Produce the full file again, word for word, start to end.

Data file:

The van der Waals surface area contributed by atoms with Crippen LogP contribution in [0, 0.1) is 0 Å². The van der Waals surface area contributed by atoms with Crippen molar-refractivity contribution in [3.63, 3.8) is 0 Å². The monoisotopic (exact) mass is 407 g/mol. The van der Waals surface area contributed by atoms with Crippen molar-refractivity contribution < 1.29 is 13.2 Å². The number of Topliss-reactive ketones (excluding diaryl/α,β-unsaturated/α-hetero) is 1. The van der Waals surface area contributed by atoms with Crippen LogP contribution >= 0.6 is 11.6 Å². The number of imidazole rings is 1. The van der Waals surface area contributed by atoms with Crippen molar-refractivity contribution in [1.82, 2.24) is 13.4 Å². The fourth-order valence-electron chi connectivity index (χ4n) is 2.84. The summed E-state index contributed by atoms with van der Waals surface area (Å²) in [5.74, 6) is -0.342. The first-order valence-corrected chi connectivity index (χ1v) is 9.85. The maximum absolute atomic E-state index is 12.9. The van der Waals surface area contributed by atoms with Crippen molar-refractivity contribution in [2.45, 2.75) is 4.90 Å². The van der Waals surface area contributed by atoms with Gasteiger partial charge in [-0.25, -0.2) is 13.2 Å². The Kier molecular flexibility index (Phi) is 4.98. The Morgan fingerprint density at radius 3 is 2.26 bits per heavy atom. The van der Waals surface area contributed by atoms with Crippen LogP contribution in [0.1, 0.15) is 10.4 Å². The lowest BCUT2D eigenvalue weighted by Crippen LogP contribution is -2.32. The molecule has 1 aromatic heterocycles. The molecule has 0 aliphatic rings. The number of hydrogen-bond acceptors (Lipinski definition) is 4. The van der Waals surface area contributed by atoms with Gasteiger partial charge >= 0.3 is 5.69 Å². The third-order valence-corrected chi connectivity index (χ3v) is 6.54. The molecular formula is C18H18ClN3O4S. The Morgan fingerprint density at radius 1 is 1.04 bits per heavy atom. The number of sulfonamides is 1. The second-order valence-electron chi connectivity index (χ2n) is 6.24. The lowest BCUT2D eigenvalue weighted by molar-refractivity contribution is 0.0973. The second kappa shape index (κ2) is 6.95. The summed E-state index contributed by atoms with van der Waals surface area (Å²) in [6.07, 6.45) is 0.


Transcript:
The van der Waals surface area contributed by atoms with Crippen LogP contribution in [0, 0.1) is 0 Å². The van der Waals surface area contributed by atoms with Crippen molar-refractivity contribution in [3.63, 3.8) is 0 Å². The monoisotopic (exact) mass is 407 g/mol. The van der Waals surface area contributed by atoms with Crippen molar-refractivity contribution < 1.29 is 13.2 Å². The number of Topliss-reactive ketones (excluding diaryl/α,β-unsaturated/α-hetero) is 1. The van der Waals surface area contributed by atoms with Crippen LogP contribution >= 0.6 is 11.6 Å². The number of imidazole rings is 1. The van der Waals surface area contributed by atoms with Crippen molar-refractivity contribution in [1.82, 2.24) is 13.4 Å². The fourth-order valence-electron chi connectivity index (χ4n) is 2.84. The summed E-state index contributed by atoms with van der Waals surface area (Å²) in [5.74, 6) is -0.342. The first-order valence-corrected chi connectivity index (χ1v) is 9.85. The maximum absolute atomic E-state index is 12.9. The van der Waals surface area contributed by atoms with Crippen molar-refractivity contribution in [2.45, 2.75) is 4.90 Å². The van der Waals surface area contributed by atoms with Gasteiger partial charge in [-0.25, -0.2) is 13.2 Å². The Kier molecular flexibility index (Phi) is 4.98. The Morgan fingerprint density at radius 3 is 2.26 bits per heavy atom. The van der Waals surface area contributed by atoms with Crippen LogP contribution in [0.1, 0.15) is 10.4 Å². The lowest BCUT2D eigenvalue weighted by Crippen LogP contribution is -2.32. The molecule has 1 aromatic heterocycles. The molecule has 0 aliphatic rings. The number of hydrogen-bond acceptors (Lipinski definition) is 4. The van der Waals surface area contributed by atoms with Gasteiger partial charge >= 0.3 is 5.69 Å². The third-order valence-corrected chi connectivity index (χ3v) is 6.54. The molecular formula is C18H18ClN3O4S. The Morgan fingerprint density at radius 1 is 1.04 bits per heavy atom. The number of sulfonamides is 1. The second-order valence-electron chi connectivity index (χ2n) is 6.24. The lowest BCUT2D eigenvalue weighted by molar-refractivity contribution is 0.0973. The second kappa shape index (κ2) is 6.95. The summed E-state index contributed by atoms with van der Waals surface area (Å²) in [6.07, 6.45) is 0.